The capacity weighted graph below indicates the flow from each node. The node s is the source and t is the sink. The largest capacity is edge [c,b] while the least is vertex [c,a].
- Frequency weights: Traditionally frequency weighting has been applied to communications engineering for sound level measurement. More specifically in the measurement of the sound level (low or high) to the human ears. Its association to spectral analysis has led its conversion of time series into a range of frequencies. In recent times, frequency as weights is now utilised in a social network or human interaction settings. In this scenario, weights are applied between two friends, contacts or persons in line with interpersonal communication. When two individuals or nodes in a graph sense, communicate regularly, the frequency weight of the edge that connects them will be stronger and viewed as the minimal path.
- Distance weights: In normal terms, the distance between two nodes on a graph is the number of edges in the shortest path. Distance as a form of weight in a weighted graph looks at the shortest walk. For a given graph G(V,E), w(a,b) represents the weight of edge e=(a,b). Assuming G(V,E,w) is an undirected weighted graph, it will be expected that w(a,b) = w(b,a) for (a,b) to be a ∈ (set member of) E. This type of weight can be applied to places or a transport network where the distance between two nodes (a,b) can be depicted in the weight function of w. For a vertex e = (a,b) ∈ E, the given weight of the edge determines the distance from a to b. There is a possibility that the time it requires to travel from a to b may not necessarily be the same from b to a. Resulting in a representation of w(a, b) ≠ w(b, a). The below are two graphs where we can estimate the distance between nodes a to b. The first network is a disconnected graph which indicates d(a, b) = ∞ (infinity). There is no weight distribution between both nodes due to a disconnected edge. On the other hand, the second graph is a connected one but the edge distribution of (x, y, z, x) highlights there is no minimum weight path from a to b due to the presence of a negative weight between x and z.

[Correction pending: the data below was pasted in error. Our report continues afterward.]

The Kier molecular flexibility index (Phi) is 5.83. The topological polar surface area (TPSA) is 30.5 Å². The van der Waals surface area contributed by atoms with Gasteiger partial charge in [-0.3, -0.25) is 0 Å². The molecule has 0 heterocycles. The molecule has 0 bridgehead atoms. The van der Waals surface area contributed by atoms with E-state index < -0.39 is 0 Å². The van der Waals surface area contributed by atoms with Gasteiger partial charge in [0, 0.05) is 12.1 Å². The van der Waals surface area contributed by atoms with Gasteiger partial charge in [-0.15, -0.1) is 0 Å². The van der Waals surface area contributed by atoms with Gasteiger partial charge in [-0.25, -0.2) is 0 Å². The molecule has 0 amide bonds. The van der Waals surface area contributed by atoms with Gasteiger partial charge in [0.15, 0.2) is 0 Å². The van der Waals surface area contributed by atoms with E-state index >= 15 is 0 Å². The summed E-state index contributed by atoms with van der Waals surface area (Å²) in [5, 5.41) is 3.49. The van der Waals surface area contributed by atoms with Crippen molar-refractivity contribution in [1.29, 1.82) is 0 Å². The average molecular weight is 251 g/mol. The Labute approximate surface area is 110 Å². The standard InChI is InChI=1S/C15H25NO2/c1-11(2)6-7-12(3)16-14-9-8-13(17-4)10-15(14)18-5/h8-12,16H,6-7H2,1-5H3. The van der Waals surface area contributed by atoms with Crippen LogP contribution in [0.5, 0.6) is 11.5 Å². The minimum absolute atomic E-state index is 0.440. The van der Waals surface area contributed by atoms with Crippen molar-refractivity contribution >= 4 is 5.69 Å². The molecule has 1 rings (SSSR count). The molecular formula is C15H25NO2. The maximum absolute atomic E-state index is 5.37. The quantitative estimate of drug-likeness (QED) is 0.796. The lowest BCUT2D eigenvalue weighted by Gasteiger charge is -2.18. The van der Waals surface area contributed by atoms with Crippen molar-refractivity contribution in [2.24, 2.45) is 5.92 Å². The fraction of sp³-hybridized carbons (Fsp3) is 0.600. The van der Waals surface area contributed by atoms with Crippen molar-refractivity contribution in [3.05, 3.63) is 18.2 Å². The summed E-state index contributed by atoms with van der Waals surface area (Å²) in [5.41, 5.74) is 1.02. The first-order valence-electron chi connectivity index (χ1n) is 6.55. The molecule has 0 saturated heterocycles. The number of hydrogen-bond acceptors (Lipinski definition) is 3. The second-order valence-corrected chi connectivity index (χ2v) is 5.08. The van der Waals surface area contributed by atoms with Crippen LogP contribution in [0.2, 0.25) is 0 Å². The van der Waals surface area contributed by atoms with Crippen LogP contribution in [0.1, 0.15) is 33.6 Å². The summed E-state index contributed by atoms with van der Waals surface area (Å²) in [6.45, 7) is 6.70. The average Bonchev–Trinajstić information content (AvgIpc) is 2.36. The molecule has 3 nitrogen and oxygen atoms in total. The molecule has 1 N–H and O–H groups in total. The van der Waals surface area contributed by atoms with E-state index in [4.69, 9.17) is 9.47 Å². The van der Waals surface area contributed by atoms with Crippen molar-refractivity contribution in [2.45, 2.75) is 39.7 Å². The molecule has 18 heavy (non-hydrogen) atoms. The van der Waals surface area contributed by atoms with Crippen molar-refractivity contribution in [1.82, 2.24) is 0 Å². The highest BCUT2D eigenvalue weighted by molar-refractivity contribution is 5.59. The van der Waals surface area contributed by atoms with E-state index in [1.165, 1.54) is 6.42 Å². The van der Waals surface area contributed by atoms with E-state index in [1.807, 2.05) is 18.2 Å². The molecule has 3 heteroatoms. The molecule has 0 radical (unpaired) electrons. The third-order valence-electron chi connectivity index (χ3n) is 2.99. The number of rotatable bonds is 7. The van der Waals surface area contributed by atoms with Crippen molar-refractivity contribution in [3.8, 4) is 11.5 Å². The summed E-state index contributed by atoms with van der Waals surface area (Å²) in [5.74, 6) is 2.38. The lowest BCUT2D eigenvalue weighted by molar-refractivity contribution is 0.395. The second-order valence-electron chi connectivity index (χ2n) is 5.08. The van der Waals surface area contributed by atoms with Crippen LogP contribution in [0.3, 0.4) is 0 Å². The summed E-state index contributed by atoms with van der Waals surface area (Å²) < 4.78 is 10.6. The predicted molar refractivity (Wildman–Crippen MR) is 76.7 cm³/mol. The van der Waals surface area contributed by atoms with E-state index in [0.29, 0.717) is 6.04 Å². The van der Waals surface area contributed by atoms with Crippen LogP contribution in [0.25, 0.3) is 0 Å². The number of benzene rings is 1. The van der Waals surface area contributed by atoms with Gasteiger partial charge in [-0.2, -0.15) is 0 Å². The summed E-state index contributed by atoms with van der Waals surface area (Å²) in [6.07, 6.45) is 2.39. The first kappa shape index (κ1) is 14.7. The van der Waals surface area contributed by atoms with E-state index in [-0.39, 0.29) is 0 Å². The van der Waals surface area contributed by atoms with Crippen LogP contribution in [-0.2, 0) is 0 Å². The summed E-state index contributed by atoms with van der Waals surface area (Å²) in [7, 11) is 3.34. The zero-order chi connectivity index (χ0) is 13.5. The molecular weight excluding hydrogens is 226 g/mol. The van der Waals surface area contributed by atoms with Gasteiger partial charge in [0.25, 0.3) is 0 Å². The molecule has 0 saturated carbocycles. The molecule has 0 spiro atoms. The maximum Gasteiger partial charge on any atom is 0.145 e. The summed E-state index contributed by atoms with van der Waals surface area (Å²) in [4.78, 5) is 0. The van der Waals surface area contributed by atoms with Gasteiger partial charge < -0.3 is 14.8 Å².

Distance as the weight can work closely with time. This will be touched in the next section.
- Time weights: The time required to travel from two nodes in a weighted graph can determine the shortest path. As earlier stated, for a vertex e = (a,b) ∈ E, the time required to travel from a to b, may not necessarily be the same as b to a. They can both have the same edge distance but have varying time weights. For example in transport networks, one travel path may require more time due to bad road traffic, an accident or too many truck drivers due to a factory nearby. These are some of the factors that can determine the time weight between two nodes in a connected graph.
- Resistance weights: In a connected graph the resistance matrix is represented by R, and it is conveyed as R=(rij). In this instance, rij is the resistance distance between the nodes i and j of G. For a friendship or social network a resistance in weight form could be a profile that consistently ignores replying to a message from a given user. Or, in the case of LinkedIn, ignoring to accept a connection request. The least resistance between two nodes could be the shortest path in a connected graph.
- Cost weights: This looks at the amount of effort required to travel from one place to another in a connected network. It could be financial, material or human capital in nature. One could compare the cost of travelling from London to New York from a cost perspective. The different airlines can be different edges while the nodes are the source, transit and destination.
Example from the graph below, London can be represented by a node (0) and New York as (4). There are two airlines as edges (0,8,4) and (0,3,4). Nodes (8) and (3) are the transit airports en route to Newyork. This example reveals the most cost-effective airline is (0,3,4) with a combined cost of 3.
The above are seven examples of how weights could be represented in a connected weighted network.